What I’ll cover in the rest of the post are some of the basics. A full example with source is included at the end of the post that you can download and examine. It’s thoroughly commented and is actually quite straight forward. The very first thing you should know, the C bindings are written in C++, but provide C linkage. If you don’t already, is that C++ has built in support for generating C linkage with:

extern "C"

You can either put this in front of a function or type or enclose multiple statements with curly braces. Now, because you’re still in C++, you can leverage a lot of the library without having to drop to C-ism’s unless needed. For instance, when creating new C structs, you may use new/delete instead of malloc/free. Inside the C binding functions you may also use std::strings, std::vectors, and other C++ containers if convenient. Keep in mind you’ll really want to do as little in the C binding interface as possible to keep overhead to a minimum. Another thing you’ll need to do is protect the C library from seeing the ‘extern “C” {’ lines. These will cause parse errors in C. That’s why you should protect it with:

#ifdef __cplusplus
extern "C" {
void someCLinkageFunction();
#ifndef __cplusplus

Next, if you have complete control over both the library your binding as well as the C binding, you may want to take a bit of time to pull all enums into one file. The reason for this is that it will allow your C++ and C code to much more easily share the enums without having to redeclare them. In at least the case where you just copy the enum over to the C header, you must protect against letting it be included twice. While compiling your C interface, you’ll see “duplicate definition of FU” if you’re including the enum twice. One way around this is to put an #ifndef around it. Then, while compiling our C interface, only the C++ one is included. Note that this works because enums do not create a type that is put into the library.

Free functions tend to be fairly straight forward. The only really tricky part might be if you pass data in that must be converted. For example:

int sum(const std::vector<int> &x) {
	int sum = 0;
	for(int i = 0; i < x.size(); i++) {
		sum +=;
	return sum;

Might be wrapped in C like this:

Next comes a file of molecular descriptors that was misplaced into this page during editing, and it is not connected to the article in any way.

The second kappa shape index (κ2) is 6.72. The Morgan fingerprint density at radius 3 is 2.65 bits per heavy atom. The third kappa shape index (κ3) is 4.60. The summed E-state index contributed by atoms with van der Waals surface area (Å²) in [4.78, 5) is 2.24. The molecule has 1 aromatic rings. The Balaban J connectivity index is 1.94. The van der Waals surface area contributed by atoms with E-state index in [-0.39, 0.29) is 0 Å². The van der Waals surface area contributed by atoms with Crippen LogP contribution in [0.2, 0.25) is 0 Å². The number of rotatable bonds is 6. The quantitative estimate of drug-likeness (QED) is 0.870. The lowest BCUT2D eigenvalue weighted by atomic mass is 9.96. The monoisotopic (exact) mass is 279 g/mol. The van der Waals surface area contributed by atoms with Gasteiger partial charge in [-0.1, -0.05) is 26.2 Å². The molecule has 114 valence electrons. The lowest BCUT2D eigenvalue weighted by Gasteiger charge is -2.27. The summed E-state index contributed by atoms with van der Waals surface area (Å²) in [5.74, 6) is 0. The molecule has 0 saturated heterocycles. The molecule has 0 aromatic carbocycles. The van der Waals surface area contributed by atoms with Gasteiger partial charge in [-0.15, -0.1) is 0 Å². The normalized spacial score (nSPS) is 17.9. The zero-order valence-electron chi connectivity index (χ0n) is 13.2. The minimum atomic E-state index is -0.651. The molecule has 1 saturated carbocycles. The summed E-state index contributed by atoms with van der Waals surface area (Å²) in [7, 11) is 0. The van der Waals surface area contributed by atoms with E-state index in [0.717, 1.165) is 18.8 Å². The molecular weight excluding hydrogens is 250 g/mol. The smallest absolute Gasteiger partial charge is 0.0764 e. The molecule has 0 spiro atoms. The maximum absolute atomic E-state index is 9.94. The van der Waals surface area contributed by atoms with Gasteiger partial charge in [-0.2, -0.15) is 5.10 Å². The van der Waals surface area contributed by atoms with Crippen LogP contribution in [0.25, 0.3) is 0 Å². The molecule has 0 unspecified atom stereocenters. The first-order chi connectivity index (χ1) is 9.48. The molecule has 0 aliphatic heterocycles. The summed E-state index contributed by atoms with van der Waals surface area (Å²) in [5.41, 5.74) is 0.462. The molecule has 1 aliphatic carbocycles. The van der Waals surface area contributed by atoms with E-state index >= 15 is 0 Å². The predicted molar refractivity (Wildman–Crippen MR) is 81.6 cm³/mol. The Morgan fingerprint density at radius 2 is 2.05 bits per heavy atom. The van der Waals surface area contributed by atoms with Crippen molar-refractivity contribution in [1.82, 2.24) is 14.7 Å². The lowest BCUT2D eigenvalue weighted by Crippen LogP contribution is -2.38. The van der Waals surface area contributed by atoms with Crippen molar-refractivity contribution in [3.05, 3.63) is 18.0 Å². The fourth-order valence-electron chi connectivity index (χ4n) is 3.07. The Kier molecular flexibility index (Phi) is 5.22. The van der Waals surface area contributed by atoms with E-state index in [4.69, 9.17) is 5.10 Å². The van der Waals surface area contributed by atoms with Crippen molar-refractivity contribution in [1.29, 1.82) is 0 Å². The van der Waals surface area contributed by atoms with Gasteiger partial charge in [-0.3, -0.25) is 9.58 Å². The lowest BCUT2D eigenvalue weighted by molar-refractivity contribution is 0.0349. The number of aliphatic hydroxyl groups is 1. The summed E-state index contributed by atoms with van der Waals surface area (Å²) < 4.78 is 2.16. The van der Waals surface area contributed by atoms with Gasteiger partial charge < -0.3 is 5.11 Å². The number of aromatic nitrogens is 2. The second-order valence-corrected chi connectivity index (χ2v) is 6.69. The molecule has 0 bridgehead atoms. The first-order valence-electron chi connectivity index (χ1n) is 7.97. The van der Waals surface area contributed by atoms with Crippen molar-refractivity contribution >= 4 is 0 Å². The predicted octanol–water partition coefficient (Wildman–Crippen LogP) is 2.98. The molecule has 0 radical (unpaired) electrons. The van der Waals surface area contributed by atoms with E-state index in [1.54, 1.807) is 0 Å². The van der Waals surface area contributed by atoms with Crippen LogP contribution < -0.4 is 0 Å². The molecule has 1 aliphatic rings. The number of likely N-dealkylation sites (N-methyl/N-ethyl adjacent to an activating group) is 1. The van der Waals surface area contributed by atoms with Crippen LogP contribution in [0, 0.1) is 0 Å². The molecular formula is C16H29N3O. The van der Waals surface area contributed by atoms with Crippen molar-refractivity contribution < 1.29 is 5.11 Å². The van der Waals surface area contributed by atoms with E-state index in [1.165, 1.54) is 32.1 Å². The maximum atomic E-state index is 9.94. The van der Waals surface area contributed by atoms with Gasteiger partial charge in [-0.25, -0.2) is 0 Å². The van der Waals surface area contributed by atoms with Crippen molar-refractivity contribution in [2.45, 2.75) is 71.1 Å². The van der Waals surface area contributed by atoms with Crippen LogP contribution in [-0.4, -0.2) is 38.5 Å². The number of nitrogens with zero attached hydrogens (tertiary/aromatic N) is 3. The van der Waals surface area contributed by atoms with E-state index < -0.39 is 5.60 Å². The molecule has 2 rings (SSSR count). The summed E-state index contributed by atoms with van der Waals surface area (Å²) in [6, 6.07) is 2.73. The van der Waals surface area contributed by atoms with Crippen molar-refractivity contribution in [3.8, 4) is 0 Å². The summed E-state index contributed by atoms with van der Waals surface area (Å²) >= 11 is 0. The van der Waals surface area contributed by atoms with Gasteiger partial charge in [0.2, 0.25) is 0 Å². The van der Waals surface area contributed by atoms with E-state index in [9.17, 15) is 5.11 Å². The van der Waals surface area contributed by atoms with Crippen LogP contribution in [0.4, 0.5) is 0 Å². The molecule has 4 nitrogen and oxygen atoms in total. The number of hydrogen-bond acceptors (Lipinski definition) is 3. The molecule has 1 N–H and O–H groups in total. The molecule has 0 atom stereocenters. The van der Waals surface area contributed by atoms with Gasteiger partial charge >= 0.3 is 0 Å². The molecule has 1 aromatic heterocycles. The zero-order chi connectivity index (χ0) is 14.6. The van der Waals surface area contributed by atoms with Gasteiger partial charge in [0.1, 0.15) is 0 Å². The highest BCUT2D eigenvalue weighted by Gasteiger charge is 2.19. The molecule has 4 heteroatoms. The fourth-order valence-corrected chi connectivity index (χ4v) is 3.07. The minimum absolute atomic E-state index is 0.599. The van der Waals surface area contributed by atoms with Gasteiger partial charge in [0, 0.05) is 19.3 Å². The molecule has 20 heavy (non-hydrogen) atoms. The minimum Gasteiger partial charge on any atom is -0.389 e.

int c_sum(const int *x, size_t i) {
	std::vector<int> v(x, x + i);
	return sum(v);

Because you’re writing your own C bindings, you have a bit of flexibility with how you implement your C interface. This would also work:

typedef struct {
	int x[10];
} Sum_t;
int c_struct_sum(const Sum_t *x) {
	std::vector<int> v(x->x, x->x + sizeof(x->x)/sizeof(int));
	return sum(v);

Here’s an example of how a C++ class might be wrapped:

class Test {
	virtual ~Test();
	void AFunction();
	int x;

Might have this for the C API:

typedef struct Test_s Test_t;
Test_t *Test_New();
void Test_Free(Test_t *t);
void Test_AFunction(Test_t *t);

The method I’ve chosen here is to hide the internal interface of the struct from the user and we take care of the internal details of the struct within the wrapper. While this method still allows for inherited types to be passed as base types, this style of C wrapper does effectively hide the object hierarchy. While this might be a bit confusing if someone opts to use the C wrapper for something other than bindings, that percentage will actually be very small to non-existent. Since you have the C++ (at least headers) in front of you, you’re free to hide the details in the C wrapper.

For the implementation of the above C interface, I’ve implemented it like this:

typedef struct Test_s {
	Test *t;
} Test_t;
Test_t *Test_New() {
	Test_t *t = new Test_t;
	t->t = new Test();
	return t;
void Test_Free(Test_t *t) {
	delete t->t;
	delete t;
void Test_AFunction(Test_t *t) {

As you can see, The C struct has a pointer to the wrapped class. We then create a new structure and new instance of the class and pass back the struct in the _New() function. In _Delete we clean up the implementation class and wrapper struct. Finally, the _AFunction we just call the function like a normal function in C++, the only difference is we’re passing the class wrapped in a struct to a function to make the call for us instead of calling it directly.

As a sort of note, inheritance works exactly the same. You can even pass the child struct to Test_AFunction with a type cast and it will work as you’d expect it. In this case, you may want to provide a function or define to do the typecast automatically so you can pass it to a class prefixed with the same class name (so if you have “class Inher : public Test;” You might “#define Inher_AFunction(i) Test_AFunction((Test_t *)i)")